Friday, September 10, 2010

Fourth Grade Talk

Yesterday I visited the fourth grade class to talk to them about Drew and Fragile X. Fourth grade has study hall from 2:30 until the end of the day at 3:00. That was the time slot I was given.

I went to Holly Roos' session at the Fragile X conference about talking with kids about FXS. (Here is a link to her presentation) I looked over my notes and made some mental notes about what I would say.

Yesterday morning, I panicked and wrote out what I wanted to say. So much for winging it! I got to Drew's homeroom. He left with his aide and they went out to the playground. The two other classes filed in and they all sat down on the floor. There were 66 fourth graders and about 6(?) 3rd graders who attend the resource room with Drew.

I introduced myself to them as Drew's mom, and reminded them that I work in the cafeteria, so they probably already knew me. Most heads were nodding. I reminded them that Drew had gone to kindergarten with them but had gone to a special ed school for the past three years. I said that we decided we wanted to bring Drew back to Fort Loramie so he can be with his classmates. One boy said, "Woo-hoo!"

I asked them what things they had noticed that are different about Drew. Some of the things they said were, waves his hands around, sits down on the ground, hates stairs, keeps his head down. I acknowledged those differences then I said, "When you put your clothes on in the morning and go to school, do you think about your clothes much?" And of course, they said they didn't. I told them that Drew is aware of his clothes all the time. I asked if they'd ever had a tag in the back of their collar that bothered them. I said that when that happens, you really can't concentrate on anything until you get rid of that tag! And that is how it always is for Drew with his clothes.

We talked about how sensitive Drew is to noises and how his brain has a hard time deciding what sounds are most important for him to focus on.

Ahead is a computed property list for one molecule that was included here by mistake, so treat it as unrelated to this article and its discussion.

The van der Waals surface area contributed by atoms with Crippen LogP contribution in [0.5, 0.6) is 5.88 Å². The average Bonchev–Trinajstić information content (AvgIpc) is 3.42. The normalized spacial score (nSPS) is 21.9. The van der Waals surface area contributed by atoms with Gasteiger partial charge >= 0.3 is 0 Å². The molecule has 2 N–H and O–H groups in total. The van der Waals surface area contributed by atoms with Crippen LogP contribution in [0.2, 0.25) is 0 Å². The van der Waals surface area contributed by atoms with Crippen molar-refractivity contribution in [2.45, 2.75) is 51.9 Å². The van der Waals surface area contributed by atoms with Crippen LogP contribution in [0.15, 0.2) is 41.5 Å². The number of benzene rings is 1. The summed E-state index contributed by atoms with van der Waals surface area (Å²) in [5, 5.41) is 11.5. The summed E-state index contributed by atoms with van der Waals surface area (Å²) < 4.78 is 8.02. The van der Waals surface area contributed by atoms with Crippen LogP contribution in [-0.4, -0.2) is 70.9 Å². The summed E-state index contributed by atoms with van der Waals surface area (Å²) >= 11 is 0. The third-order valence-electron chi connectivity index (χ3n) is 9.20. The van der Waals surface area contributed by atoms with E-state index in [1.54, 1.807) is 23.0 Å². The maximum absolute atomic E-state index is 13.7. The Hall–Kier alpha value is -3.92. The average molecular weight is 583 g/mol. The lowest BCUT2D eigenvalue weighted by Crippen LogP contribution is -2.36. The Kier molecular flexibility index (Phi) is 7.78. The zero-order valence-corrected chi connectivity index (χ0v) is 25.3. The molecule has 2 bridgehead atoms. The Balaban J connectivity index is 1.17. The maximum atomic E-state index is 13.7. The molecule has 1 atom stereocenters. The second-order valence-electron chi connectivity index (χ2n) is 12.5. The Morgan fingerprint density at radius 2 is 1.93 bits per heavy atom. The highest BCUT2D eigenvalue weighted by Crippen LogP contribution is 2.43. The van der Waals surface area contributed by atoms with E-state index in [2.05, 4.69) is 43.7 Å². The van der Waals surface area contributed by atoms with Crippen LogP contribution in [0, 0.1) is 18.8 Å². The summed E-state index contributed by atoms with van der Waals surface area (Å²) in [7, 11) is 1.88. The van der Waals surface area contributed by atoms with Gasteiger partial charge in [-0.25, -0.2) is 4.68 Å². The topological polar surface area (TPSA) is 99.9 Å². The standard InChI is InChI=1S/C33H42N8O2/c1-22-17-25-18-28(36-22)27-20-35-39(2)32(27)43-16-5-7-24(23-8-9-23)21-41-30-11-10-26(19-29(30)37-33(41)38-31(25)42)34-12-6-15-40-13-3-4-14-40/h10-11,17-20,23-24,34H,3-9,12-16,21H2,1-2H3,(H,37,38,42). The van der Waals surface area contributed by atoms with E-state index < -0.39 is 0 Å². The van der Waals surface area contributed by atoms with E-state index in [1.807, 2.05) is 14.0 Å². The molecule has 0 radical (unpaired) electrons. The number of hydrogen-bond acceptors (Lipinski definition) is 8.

Then I made a list on the Smartboard for things they liked to do at school and things they liked to do at home. We went through each item and I made them tell me if they thought Drew would like it. By the time we were at the bottom of the list, they were getting really good at it.

At the end of the talk, I let them ask me questions. One boy asked, "When is he going to stop having this?!" and I told him that he will most likely always have this, that Fragile X is just a part of who he is. Another boy asked me if Drew was lonely. That one was a little tough. I said, "Well, I think Drew is lonely sometimes. He really likes people, but he doesn't always know how to participate in a group. So sometimes he stays back even when he would like to join in." One boy told me that he said hi to Drew, but Drew didn't understand what he meant. I told that boy that Drew did understand what he meant, but he probably just wasn't able to say hi back. I told him that I was sure Drew liked that he had said hi, and Drwe probably still remembers him saying hi. The boy seemed pretty surprised, but pleased to hear it.

I told them I had heard many good things about how they treat Drew and they should keep up the good work. I told them that Drew won't usually start a conversation, but now that they have some ideas about what things he likes and doesn't like, they have some topics to talk about to him.

I felt like it went really well, and one of the teachers came up to me afterward and said that she had no idea about Fragile X and that I had explained it well. So I felt good about the talk overall.


the other lion said...

Good job! I am so proud of you!

Bonnie said...

Thank you thank you thank you for this post! I have to do this too, in a few weeks, to my boys' kindergarten class and I'm so nervous. But I really want the kids to know and accept my boys!!

Kristiem10 said...

Bonnie, I spoke with Blake's kindergarten class last year. Here is a link to my blog post about it.

Lisa said...

Great job! It looks like all the public speaking classes we took in high school paid off.:-)

Anonymous said...

Great job Kristie. You are a wonderful Mom and your kids will grow to love and appreciate you even more than you can realize. Be proud and keep up the great work.
Sandra Morse/Beverly, MA